Actually, that’s just given me the idea to set up a range of identical cams, each with a leaf of a different (aromatic/toxic?) plant enclosed

very ethereal and quite beautiful.

“Here’s a snap of the images on the photo paper as they appear in daylight. Should give you an idea of how thin the image is! The image v. quickly degrades once it’s flooded with light & there’s no photochemical means of preserving the image so that it’s viewable long-term. So the use of a scanner & photoshop/GIMP to stretch the contrast is a nice mix of new & old technology.” Martin Winfield


This is how Martin processed the images….

Pinhole Solargram on Ilford MGIV paper, exposed from 17th April to May 23rd  unprocessed. Scanned, inverted & contrast adjusted in Linux/GIMP by Martin Winfield –

Camera info:
35mm film canister with 0.2mm pinhole in aluminium foil.


Local Historians – Brian and Margaret

Brian and Margaret are frequenters of Crouch Hill and nearby Salt Way  when walking their dog, Elvie. They are also local historians and members of the local Banbury Historical Society . Brian writes a weekly column for the print edition of local weekly newspaper Banbury Guardian.

Brian had arranged to come up the hill, sit in the tent and talk about the history of Crouch Hill and its historical importance to the town. However, the weather had been so wet that access to the summit was very slippery and both Brian and Margaret had recently had accidents, falling; so we decided it was wiser to stay in the house!

I broke the chat into streams of around 15 minutes to see if this had any effect on audience. There was what has become a common feeling of local and global communities joining. Some of the names on the stream were familiar; Andrea from Asturias, who I shared my cycling memories with, in an earlier post was there.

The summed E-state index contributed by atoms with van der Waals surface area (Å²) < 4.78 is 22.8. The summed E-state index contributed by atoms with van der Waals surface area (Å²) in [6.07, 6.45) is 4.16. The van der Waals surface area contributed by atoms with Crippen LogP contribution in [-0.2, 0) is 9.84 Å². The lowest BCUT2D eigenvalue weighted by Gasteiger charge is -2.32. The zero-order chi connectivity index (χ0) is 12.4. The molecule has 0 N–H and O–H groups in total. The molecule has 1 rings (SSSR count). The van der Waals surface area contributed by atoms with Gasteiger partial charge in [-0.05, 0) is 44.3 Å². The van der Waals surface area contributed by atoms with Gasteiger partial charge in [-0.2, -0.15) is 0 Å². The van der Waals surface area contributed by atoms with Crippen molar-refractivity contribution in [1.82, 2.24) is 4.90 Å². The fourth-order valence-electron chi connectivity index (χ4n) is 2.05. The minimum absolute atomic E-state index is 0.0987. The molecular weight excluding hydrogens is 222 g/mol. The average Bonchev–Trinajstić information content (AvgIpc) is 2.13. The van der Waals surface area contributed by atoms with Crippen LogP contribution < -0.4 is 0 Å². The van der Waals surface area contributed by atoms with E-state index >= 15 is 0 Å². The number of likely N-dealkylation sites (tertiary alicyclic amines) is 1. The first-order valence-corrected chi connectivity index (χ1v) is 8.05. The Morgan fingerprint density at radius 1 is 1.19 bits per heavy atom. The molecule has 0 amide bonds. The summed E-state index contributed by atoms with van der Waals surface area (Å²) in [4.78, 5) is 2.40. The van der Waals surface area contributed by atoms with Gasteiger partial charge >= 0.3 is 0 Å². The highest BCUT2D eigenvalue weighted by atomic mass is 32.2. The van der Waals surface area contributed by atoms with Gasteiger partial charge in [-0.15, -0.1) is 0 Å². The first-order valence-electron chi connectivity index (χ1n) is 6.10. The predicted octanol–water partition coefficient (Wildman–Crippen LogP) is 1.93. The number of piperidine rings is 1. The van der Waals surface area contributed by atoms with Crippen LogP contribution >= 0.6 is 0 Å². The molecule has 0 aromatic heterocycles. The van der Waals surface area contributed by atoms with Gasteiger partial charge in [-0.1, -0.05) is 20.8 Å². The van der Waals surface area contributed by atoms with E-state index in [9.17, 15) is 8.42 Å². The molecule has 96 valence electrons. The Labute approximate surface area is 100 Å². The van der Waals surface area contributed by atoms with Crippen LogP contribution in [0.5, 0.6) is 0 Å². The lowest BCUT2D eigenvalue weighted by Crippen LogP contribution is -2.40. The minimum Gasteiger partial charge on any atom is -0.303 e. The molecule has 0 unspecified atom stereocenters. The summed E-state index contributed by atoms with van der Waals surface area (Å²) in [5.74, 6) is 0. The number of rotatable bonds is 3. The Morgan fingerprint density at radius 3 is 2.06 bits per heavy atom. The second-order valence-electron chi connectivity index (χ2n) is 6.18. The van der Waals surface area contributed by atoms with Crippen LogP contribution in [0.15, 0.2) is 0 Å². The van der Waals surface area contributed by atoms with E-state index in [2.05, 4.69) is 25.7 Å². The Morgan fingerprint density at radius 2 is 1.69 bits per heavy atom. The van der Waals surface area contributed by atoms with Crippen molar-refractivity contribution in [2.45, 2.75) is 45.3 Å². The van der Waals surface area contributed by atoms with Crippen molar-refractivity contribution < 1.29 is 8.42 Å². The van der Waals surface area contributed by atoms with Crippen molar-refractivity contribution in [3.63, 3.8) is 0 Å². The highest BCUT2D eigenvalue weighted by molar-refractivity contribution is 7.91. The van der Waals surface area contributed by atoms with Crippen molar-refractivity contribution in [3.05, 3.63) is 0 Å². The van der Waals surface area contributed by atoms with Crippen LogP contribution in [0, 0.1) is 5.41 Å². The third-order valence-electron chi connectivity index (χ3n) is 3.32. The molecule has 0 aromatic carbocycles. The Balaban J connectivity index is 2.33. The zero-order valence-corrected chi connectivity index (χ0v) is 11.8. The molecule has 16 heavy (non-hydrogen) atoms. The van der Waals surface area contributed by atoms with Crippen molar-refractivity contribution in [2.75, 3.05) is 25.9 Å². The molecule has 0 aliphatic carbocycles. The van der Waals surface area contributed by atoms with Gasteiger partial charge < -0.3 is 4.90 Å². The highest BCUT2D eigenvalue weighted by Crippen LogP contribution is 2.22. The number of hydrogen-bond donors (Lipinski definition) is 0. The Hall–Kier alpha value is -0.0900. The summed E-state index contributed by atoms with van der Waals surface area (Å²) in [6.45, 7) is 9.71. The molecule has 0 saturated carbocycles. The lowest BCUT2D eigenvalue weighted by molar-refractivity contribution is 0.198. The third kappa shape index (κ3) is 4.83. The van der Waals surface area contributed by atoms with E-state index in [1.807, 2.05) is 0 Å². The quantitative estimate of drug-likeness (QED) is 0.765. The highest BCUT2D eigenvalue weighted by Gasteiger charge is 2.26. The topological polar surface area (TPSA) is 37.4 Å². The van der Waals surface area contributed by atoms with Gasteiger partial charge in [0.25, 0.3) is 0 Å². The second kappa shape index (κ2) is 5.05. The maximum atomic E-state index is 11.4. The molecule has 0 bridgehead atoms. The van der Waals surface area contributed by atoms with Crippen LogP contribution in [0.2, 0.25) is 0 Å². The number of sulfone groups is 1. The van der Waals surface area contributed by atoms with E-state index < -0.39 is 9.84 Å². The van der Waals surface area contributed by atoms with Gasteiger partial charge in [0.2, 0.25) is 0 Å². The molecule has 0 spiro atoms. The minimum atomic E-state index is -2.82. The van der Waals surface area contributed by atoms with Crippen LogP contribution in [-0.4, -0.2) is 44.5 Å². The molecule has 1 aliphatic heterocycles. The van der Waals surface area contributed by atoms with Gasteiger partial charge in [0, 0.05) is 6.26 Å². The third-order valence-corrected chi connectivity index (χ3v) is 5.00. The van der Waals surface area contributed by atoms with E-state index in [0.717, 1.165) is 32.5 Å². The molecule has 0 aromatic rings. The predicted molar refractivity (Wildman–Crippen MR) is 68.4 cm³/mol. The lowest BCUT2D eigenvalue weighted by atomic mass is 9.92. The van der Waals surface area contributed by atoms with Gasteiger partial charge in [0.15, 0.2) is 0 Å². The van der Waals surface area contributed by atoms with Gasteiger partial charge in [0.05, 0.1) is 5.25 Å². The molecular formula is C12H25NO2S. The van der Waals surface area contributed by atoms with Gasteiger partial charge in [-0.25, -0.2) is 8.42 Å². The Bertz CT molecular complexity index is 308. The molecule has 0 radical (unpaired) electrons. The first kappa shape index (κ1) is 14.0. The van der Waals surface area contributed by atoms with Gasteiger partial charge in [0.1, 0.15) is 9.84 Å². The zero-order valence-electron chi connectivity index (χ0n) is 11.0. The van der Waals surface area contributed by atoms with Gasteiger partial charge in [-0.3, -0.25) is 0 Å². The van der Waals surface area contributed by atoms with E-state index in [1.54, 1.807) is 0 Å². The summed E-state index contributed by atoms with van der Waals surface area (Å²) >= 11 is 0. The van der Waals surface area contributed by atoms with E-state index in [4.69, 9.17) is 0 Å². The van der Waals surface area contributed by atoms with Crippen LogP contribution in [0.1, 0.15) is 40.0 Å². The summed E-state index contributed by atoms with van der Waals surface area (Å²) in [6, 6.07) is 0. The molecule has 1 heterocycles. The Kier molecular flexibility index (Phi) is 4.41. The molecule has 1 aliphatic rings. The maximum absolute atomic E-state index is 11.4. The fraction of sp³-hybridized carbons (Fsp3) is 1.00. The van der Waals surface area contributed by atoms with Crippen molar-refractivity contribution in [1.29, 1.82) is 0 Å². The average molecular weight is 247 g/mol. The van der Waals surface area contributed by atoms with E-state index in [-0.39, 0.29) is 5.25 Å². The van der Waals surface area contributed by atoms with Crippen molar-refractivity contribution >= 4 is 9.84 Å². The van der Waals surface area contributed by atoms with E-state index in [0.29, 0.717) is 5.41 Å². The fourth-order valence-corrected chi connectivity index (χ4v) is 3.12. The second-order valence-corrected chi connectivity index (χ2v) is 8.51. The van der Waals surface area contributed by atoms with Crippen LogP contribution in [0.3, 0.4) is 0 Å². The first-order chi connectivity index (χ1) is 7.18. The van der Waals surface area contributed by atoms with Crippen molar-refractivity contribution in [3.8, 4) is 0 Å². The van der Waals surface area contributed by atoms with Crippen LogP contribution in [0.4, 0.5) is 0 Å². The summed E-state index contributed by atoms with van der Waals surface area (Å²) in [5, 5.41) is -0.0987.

Again, someone from Blackpool recognised my username as having a specific reference to the area. This has happened at least twice before; I get drawn into a chat about which school I went to and which hospital I was born in!!!

This brings a strange and lovely personal context to the Broadcast for me and hopefully  other viewers, the way that communities collide and merge in an open network……

The conversation ranged from some of the more general history, contemporary residential developments along the Salt Way, archaeological investigations prior to building and the controversy surrounding them.

Brian also told a story of a birdwatching trip to the Battlefield of Edgehill site several years ago with local naturalist, Ernie Bingham and a follow-up ‘ security’ visit from the local ‘Copper’!

We looked through his extensive collection of books and he spoke about how the top of the hill was created artificially and that a local legend says that ” the Devil dropped it there…. on his way to the nearby church in Bloxham”  ( if my memory serves me right!)

Screen Shot 2016-06-23 at 10.06.46

During the chat I mentioned Alfred  Beesley’s  History of Banbury ( 1841). I hadn’t wanted to read in the official archives held in Oxford or Banbury libraries for this work.

My methodology is of re-mediation through people as agents, so it was a marvellous coincidence when Margaret said she had her own copy and went off to the shelves to get it.

That couldn’t have happened if we had managed to climb the hill!

Then she described  Chap Books, which were small, cheap, simple books and  on the streets to individuals and travelling sellers called Chapmen; who also sold  bootlaces, ribbons, lace,seeds and spices etc.  in the  17th to the 19th century .